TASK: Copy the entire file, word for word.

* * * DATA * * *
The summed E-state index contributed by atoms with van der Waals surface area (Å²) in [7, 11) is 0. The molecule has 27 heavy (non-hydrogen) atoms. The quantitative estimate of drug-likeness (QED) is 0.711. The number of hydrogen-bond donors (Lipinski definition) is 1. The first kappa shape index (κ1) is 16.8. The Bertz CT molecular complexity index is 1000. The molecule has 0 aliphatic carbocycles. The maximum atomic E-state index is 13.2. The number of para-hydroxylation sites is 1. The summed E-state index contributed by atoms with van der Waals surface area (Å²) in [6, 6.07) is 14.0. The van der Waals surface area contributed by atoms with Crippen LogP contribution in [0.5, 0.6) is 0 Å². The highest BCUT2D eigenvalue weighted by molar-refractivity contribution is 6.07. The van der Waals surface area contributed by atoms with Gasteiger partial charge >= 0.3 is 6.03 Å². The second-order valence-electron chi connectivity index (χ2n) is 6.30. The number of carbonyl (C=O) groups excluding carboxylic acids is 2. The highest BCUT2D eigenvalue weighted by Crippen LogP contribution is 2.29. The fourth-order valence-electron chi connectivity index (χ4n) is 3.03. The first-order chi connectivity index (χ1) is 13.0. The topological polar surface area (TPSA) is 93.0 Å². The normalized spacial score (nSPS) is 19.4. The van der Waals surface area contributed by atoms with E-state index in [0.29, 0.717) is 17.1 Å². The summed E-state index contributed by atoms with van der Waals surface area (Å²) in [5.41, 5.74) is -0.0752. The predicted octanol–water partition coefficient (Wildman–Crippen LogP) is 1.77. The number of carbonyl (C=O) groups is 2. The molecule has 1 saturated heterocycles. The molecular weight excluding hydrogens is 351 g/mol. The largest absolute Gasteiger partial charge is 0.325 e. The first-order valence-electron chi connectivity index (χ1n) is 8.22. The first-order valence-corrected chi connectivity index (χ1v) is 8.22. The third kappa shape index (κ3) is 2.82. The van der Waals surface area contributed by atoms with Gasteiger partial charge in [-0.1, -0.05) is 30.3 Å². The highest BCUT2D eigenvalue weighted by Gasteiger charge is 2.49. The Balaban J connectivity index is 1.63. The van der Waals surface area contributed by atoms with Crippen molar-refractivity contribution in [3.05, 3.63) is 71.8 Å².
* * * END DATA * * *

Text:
The summed E-state index contributed by atoms with van der Waals surface area (Å²) in [7, 11) is 0. The molecule has 27 heavy (non-hydrogen) atoms. The quantitative estimate of drug-likeness (QED) is 0.711. The number of hydrogen-bond donors (Lipinski definition) is 1. The first kappa shape index (κ1) is 16.8. The Bertz CT molecular complexity index is 1000. The molecule has 0 aliphatic carbocycles. The maximum atomic E-state index is 13.2. The number of para-hydroxylation sites is 1. The summed E-state index contributed by atoms with van der Waals surface area (Å²) in [6, 6.07) is 14.0. The van der Waals surface area contributed by atoms with Crippen LogP contribution in [0.5, 0.6) is 0 Å². The highest BCUT2D eigenvalue weighted by molar-refractivity contribution is 6.07. The van der Waals surface area contributed by atoms with Gasteiger partial charge >= 0.3 is 6.03 Å². The second-order valence-electron chi connectivity index (χ2n) is 6.30. The number of carbonyl (C=O) groups excluding carboxylic acids is 2. The highest BCUT2D eigenvalue weighted by Crippen LogP contribution is 2.29. The fourth-order valence-electron chi connectivity index (χ4n) is 3.03. The first-order chi connectivity index (χ1) is 13.0. The topological polar surface area (TPSA) is 93.0 Å². The normalized spacial score (nSPS) is 19.4. The van der Waals surface area contributed by atoms with E-state index in [0.29, 0.717) is 17.1 Å². The summed E-state index contributed by atoms with van der Waals surface area (Å²) in [5.41, 5.74) is -0.0752. The predicted octanol–water partition coefficient (Wildman–Crippen LogP) is 1.77. The number of carbonyl (C=O) groups is 2. The molecule has 1 saturated heterocycles. The molecular weight excluding hydrogens is 351 g/mol. The largest absolute Gasteiger partial charge is 0.325 e. The first-order valence-electron chi connectivity index (χ1n) is 8.22. The first-order valence-corrected chi connectivity index (χ1v) is 8.22. The third kappa shape index (κ3) is 2.82. The van der Waals surface area contributed by atoms with Gasteiger partial charge in [-0.1, -0.05) is 30.3 Å². The highest BCUT2D eigenvalue weighted by Gasteiger charge is 2.49. The Balaban J connectivity index is 1.63. The van der Waals surface area contributed by atoms with Crippen molar-refractivity contribution in [3.05, 3.63) is 71.8 Å².